The duo moved to Austin when Jeff’s job relocated him. Soon after, the couple founded their indoor headquarters location (or ‘CG Arena’). Now, six years into the business, Camp Gladiator enlists more than 20,000 campers in four states (Texas, Louisiana, North Carolina, and Florida), in addition to 1,500 at their arena. They also host an annual Camp Gladiator Games, as well as two annual seminar weekends for their trainers—of which, they have a total of about 300.
The couple’s vision for Camp Gladiator’s future?
“We want to continue to grow in every major city throughout the country,” Jeff said. Their mission is simple: Deliver a quality workout—60 minutes of amazing energy and attitude—in a way that is fun and affordable for everyone.
– Lauryn Lax
What was once seen as a niche need for only the most serious of outdoor enthusiasts, these super-insulated coolers can now be spotted in the beds of most pick-up trucks around the state.
Started by Roy and Ryan Seiders, brothers who grew up down the road from The Salt Lick in Driftwood, Yeti Coolers has become a household name to anyone in Texas who hunts, fishes, hikes, camps, or enjoys nothing more than relaxing with an ice-cold beer.
As the national leader in the premium cooler marker, Yeti, founded in 2006, has a loyal customer following.
That loyalty is what inspires the Yeti team to develop new, innovative products ideas like the Yeti Ramblers—personal drink coolers made with double-wall vacuum insulation.
The company’s ultimate goal has always been to offer a premium customer experience. At the Yeti office in South Austin, an entire hallway is dedicated to customer feedback.
“We don’t tend to focus a whole lot on if we’ve made it or not. Instead, we focus on improving every day, trying to take care of our customers, innovate, and get great products to the marketplace,” said Yeti COO Andy Hollen.
Being based in Austin is the “cherry on top” of working at Yeti, Hollen said.
Just like Yeti, Austin is growing, but its laid-back vibe continues to help the company and its employees stay cool and focused on what matters.
– Emily Laskowski
Founded in Edison, New Jersey, in 1967, Golfsmith has revolutionized the golf industry. The company began as a typewritten, hand illustrated catalog founded by Carl Paul and his wife, Barbara. A golf aficionado himself, Carl noticed the lack of distribution of the essentials in golf and set out to fulfill a need.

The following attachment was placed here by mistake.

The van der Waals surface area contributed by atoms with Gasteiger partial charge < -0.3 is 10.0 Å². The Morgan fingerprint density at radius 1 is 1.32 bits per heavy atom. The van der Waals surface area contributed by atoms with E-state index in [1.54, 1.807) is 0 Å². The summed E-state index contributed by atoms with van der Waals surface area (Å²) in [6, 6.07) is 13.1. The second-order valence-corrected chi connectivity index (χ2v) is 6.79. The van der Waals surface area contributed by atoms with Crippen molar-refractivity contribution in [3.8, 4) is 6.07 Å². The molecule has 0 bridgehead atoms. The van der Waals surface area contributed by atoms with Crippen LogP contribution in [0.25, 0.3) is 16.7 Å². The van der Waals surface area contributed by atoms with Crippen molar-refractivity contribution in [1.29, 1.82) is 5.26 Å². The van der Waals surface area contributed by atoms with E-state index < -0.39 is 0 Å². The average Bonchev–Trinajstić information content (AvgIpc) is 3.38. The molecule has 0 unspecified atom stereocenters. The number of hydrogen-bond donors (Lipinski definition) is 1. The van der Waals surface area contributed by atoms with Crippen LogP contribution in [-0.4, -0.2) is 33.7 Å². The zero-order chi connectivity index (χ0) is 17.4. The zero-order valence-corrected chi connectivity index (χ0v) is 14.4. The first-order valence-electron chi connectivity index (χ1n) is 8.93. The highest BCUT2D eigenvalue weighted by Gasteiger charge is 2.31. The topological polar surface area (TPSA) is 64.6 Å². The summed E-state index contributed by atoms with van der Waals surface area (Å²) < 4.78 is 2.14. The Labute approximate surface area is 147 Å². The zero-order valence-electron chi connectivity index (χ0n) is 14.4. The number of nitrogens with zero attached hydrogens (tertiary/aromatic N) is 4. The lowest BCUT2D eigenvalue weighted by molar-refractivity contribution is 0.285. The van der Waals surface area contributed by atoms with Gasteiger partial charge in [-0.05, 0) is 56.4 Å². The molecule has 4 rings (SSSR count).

It wasn’t until his brother, Frank Paul, joined the family business that Carl moved the company to Austin. The first Golfsmith storefront was set in 6,000 square feet of unused army barracks space.
In 1992, the company moved its headquarters to its present location in North Austin. In 2012, Golfsmith joined Canada’s largest golf retailer, GolfTown, to form Golfsmith International, the largest golf-only retailer in the world. The Austin-based company now delivers custom golf club components to likeminded aficionados, amateurs, and pros around the world.
Golfsmith currently operates more than 150 retail stores in 30 states and runs an online store that offers merchandise including golf clubs from 18 different brands, shoes, apparel, carts, and putting greens. Stores are even equipped with training stations where you can work on improving your game. But the uniqueness of the company doesn’t stop there.
According to the Golfsmith website, they are the only ones in the golf club industry to employ a swing robot to test club heads and shafts for strength, accuracy, and distance.
The number of new players to the sport of golf may have seen a slump in the past few years, but Golfsmith continues to grow, innovate, and improve the face of their industry.
– Mercedes Cordero